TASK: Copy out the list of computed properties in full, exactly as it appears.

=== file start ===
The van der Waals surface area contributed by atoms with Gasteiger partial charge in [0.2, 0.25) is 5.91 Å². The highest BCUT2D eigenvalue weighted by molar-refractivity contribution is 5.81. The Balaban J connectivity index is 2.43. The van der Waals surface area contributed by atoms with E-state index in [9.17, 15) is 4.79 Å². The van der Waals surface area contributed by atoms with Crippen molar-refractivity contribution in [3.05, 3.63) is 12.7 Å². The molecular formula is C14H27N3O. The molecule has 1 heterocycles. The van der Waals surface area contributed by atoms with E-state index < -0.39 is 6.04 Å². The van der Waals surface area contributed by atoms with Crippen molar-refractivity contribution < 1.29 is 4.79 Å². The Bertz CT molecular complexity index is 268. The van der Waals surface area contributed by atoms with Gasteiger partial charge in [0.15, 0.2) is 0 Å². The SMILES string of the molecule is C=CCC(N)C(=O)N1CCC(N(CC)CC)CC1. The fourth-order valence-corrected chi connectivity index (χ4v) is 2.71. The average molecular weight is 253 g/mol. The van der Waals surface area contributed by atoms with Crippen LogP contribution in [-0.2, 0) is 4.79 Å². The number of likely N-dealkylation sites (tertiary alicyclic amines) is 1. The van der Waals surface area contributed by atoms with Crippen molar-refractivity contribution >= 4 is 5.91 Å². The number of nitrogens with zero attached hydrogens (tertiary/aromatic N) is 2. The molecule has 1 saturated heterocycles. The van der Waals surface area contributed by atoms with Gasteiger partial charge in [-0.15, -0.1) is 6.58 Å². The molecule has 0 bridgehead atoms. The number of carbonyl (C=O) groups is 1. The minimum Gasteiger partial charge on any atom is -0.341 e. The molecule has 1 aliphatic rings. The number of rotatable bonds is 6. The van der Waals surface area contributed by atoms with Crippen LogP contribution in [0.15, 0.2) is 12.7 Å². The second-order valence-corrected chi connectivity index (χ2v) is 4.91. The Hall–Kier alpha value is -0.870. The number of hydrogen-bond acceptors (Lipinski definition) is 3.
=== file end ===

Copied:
The van der Waals surface area contributed by atoms with Gasteiger partial charge in [0.2, 0.25) is 5.91 Å². The highest BCUT2D eigenvalue weighted by molar-refractivity contribution is 5.81. The Balaban J connectivity index is 2.43. The van der Waals surface area contributed by atoms with E-state index in [9.17, 15) is 4.79 Å². The van der Waals surface area contributed by atoms with Crippen molar-refractivity contribution in [3.05, 3.63) is 12.7 Å². The molecular formula is C14H27N3O. The molecule has 1 heterocycles. The van der Waals surface area contributed by atoms with E-state index < -0.39 is 6.04 Å². The van der Waals surface area contributed by atoms with Crippen molar-refractivity contribution < 1.29 is 4.79 Å². The Bertz CT molecular complexity index is 268. The van der Waals surface area contributed by atoms with Gasteiger partial charge in [0.15, 0.2) is 0 Å². The SMILES string of the molecule is C=CCC(N)C(=O)N1CCC(N(CC)CC)CC1. The fourth-order valence-corrected chi connectivity index (χ4v) is 2.71. The average molecular weight is 253 g/mol. The van der Waals surface area contributed by atoms with Crippen LogP contribution in [-0.2, 0) is 4.79 Å². The number of likely N-dealkylation sites (tertiary alicyclic amines) is 1. The van der Waals surface area contributed by atoms with Crippen molar-refractivity contribution >= 4 is 5.91 Å². The number of nitrogens with zero attached hydrogens (tertiary/aromatic N) is 2. The molecule has 1 saturated heterocycles. The van der Waals surface area contributed by atoms with Gasteiger partial charge in [-0.15, -0.1) is 6.58 Å². The molecule has 0 bridgehead atoms. The number of carbonyl (C=O) groups is 1. The minimum Gasteiger partial charge on any atom is -0.341 e. The molecule has 1 aliphatic rings. The number of rotatable bonds is 6. The van der Waals surface area contributed by atoms with Crippen LogP contribution in [0.15, 0.2) is 12.7 Å². The second-order valence-corrected chi connectivity index (χ2v) is 4.91. The Hall–Kier alpha value is -0.870. The number of hydrogen-bond acceptors (Lipinski definition) is 3.